Washington Jesuit Academy is a “tuition-free middle school offering quality education to disadvantaged boys in the 6th, 7th & 8th grades,” according to its website. The students, Drake’s clients, are 71 “at risk” boys who spend 12 hours each day in the school’s intensive educational program and eat breakfast, lunch and dinner at school. They love the quiche, served on the food line only minutes after it comes out of the oven, warm and fragrant. “It’s very cheesy,” comments one smiling 12-year-old between forkfulls.
After I wrote a series of articles about the woeful state of cafeteria food at my daughter’s elementary school here in the District–most of it highly processed meal components cooked in distant factories and shipped frozen to D.C. schools–I received a number of tips about schools that were taking a different approach, trying to serve students meals more resembling real food and not junk. I decided to see for myself how a stronger commitment to school food–from individual kitchen workers, food companies and school administrators–could result in better food on children’s plates, and how much that might cost.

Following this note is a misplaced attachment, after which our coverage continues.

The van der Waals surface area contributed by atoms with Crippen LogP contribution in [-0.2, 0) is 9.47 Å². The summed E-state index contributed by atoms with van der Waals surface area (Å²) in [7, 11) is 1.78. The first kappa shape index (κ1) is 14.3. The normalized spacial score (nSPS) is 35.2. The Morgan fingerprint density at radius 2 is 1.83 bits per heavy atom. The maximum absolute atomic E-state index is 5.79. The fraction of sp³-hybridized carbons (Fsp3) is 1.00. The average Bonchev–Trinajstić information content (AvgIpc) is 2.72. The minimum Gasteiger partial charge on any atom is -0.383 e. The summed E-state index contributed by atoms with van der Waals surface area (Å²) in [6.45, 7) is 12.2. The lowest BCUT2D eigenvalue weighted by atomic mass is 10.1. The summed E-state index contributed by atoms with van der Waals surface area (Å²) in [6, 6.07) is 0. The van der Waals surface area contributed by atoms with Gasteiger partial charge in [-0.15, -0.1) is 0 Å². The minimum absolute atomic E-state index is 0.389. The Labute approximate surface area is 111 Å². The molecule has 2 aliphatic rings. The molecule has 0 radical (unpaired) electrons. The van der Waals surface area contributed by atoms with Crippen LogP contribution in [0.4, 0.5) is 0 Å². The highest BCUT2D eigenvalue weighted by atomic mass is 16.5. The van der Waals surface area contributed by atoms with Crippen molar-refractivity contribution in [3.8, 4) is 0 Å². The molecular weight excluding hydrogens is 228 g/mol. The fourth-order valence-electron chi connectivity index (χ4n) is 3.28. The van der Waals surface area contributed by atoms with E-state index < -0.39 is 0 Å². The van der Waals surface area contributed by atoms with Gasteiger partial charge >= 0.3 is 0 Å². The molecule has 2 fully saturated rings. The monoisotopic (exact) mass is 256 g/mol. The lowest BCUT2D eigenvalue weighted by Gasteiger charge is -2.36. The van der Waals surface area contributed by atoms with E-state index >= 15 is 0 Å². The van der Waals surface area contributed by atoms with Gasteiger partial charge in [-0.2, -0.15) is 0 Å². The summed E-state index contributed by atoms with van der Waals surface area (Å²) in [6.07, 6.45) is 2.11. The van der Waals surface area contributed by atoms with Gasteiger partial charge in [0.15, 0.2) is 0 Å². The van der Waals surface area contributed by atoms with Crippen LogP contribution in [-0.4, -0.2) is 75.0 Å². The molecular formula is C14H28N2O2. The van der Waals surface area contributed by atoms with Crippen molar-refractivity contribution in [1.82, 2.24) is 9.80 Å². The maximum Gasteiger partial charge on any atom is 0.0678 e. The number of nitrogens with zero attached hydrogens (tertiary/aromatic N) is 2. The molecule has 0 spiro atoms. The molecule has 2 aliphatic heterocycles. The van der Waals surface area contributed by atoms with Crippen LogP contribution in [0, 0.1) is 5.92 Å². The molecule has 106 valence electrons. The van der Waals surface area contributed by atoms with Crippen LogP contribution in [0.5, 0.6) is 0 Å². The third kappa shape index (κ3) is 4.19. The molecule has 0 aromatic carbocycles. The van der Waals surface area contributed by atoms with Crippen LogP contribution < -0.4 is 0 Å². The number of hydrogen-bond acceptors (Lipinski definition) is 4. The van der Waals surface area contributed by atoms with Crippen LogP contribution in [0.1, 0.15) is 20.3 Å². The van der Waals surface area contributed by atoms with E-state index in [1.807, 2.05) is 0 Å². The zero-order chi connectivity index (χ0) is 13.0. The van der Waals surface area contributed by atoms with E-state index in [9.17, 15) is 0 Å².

All the best ingredients in the world won’t fix school food if there aren’t skilled and committed cooks in the kitchen. At Washington Jesuit Academy, I learned that D.C. Central Kitchen’s social activism has left a definite imprint on personnel. Duane Drake and two of the assistant cooks I met there last week are all ex-offenders who completed a 13-week culinary training course at D.C. Central after their release from prison.
Drake, for instance, spent his last seven-year hitch in the joint on a charge of “assault with intent to maim” after he used the “boot” off a car steering wheel to attack a marine who’d been “messing” with his girlfriend. Eraleigh Green, who was tossing hard-boiled eggs with green onions and pickle relish for egg salad sandwiches when I met him, spent five years in prison for heroin distribution. And Derek Nelson, who usually arrives later in the day, scrubs pots and manages the dinner services, is a former drug addict convicted of selling crack cocaine.
The fourth member of the crew who was out sick, Makeisha Day, enrolled in the D.C. Central training program after she lost her job and was evicted from her apartment.